Fairtrade International and the International Trade Centre Expand their Cooperation

Fairtrade International and the International Trade Centre (ITC) have signed a new Memorandum of Understanding aimed at improving the livelihoods of small farmers and promoting income diversification.

Abigail Twenewaa, the daughter of one of the project lead farmers, shows first harvested yam.

13 April 2017

The Memorandum of Understanding, which will run until mid-2021, was signed in March by Fairtrade International’s new Global CEO, Darío Soto Abril, and Gerard Lynch, ITC’s Director of Division of Programme Support.It defines the framework of collaboration between the two organizations and builds on their existing and successful Alliances for Action joint venture in West Africa where the sustainable production of yam was introduced into cocoa farms in Ghana.

A successful start in Ghana

Through this project, the Government of Ghana, the Yam Development Council of Ghana, Chocolats Halba, ITC and Fairtrade have joined forces to empower cocoa farmers to engage in the yam value chain, enabling them to diversify their income. The project is working directly with 270 farmers – half of them women (135) – in two districts: Sankore and Kukuom in the Brong-Ahafo region. The farmers are all members of the 86,000-strong Fairtrade certified cocoa cooperative Kuapa Kokoo Farmers’ Union and the Kukuom Farmers’ Union.

After the first harvest of yams produced as part of the Alliances for Action project, farmers saw an average increase of 22 percent in revenues generated. Women farmers saw an average revenue increase of 26 percent. By increasing trade, crop and income diversification, food security and livelihood sustainability, this collaboration is enabling long-term social and economic benefits for a larger number of farmers, their families and the wider community.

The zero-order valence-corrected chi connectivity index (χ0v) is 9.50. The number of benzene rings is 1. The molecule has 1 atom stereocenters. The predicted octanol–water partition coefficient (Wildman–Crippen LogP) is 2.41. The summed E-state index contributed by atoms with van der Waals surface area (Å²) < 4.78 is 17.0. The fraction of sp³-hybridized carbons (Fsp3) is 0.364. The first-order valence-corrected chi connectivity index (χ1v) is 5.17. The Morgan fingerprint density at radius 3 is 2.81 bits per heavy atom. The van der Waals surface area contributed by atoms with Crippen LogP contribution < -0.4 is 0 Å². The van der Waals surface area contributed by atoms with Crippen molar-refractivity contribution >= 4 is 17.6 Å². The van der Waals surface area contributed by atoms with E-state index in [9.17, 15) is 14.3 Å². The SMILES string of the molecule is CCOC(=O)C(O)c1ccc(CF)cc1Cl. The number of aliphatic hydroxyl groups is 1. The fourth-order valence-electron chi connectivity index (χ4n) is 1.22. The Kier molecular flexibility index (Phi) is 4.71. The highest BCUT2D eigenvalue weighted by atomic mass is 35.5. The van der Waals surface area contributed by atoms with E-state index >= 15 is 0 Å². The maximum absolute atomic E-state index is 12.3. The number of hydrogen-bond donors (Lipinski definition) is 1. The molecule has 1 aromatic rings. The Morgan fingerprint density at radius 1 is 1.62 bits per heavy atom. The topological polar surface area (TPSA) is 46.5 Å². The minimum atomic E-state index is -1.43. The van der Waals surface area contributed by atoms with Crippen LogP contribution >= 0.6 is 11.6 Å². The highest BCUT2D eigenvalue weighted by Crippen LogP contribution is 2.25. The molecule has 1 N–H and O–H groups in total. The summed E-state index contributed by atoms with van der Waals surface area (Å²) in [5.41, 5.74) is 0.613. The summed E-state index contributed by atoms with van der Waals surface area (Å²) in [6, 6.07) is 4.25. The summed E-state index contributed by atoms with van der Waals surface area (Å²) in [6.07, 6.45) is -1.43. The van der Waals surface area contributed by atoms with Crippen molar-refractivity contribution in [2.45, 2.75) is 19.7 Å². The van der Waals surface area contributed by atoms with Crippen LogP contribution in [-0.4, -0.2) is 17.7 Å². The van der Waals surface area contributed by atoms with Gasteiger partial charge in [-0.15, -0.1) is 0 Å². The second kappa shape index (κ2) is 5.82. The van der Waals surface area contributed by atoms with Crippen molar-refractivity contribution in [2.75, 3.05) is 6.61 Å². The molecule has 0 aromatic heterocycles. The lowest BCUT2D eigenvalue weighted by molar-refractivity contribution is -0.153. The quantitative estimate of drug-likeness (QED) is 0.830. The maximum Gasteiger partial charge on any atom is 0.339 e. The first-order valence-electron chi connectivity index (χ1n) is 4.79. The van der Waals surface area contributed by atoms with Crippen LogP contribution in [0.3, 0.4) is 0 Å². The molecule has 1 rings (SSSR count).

“The project brought obvious benefits like food generation but also unexpected benefits like additional income for school fees and money for the home through the yam production element. For these reasons I would like to continue to participate in the project and it would be great if the project could be expanded to include other farmers so they can benefit too,” said Victoria Donkor, one of the project’s lead farmers.

Expanding the model into other regions

Following Ghana’s successful model of implementation, Fairtrade International and the ITC now plan to further develop and roll out the Alliances for Action framework in other regions and sectors with both Fairtrade and potential future Fairtrade producer organizations.

Fairtrade International and the ITC will be working closely to consolidate and expand the successful Alliances for Action Public-Private Partnership (PPP) model for wider replication. The overall aim is to empower a greater number of male and female smallholder farmers through the development of sustainable livelihood strategies.

Concretely, the ITC and Fairtrade partnership will focus on:

•    participatory approaches for development, namely Alliances for Action;
•    joint project development and implementation;
•    promotion of product and market diversification;
•    empowerment of women farmers;
•    adaptation to climate change and promotion of biodiversity;
•    enabling ethical and sustainable business linkages to increase income diversification;
•    strengthening agronomic, financial and commercial management skills of producer groups.

“Collaborating with Fairtrade will help ensure that ITC can deliver better and more sustainable impact beyond certification and compliance. The agreement will help both organizations develop further the ongoing work of the Alliances for Action. It provides the foundation for a solid partnership framework that will help scale up support for more diversified participation of smallholders in global, regional and local trade", stated Anders Aeroe, Director of Enterprises and Institutions at ITC.

 
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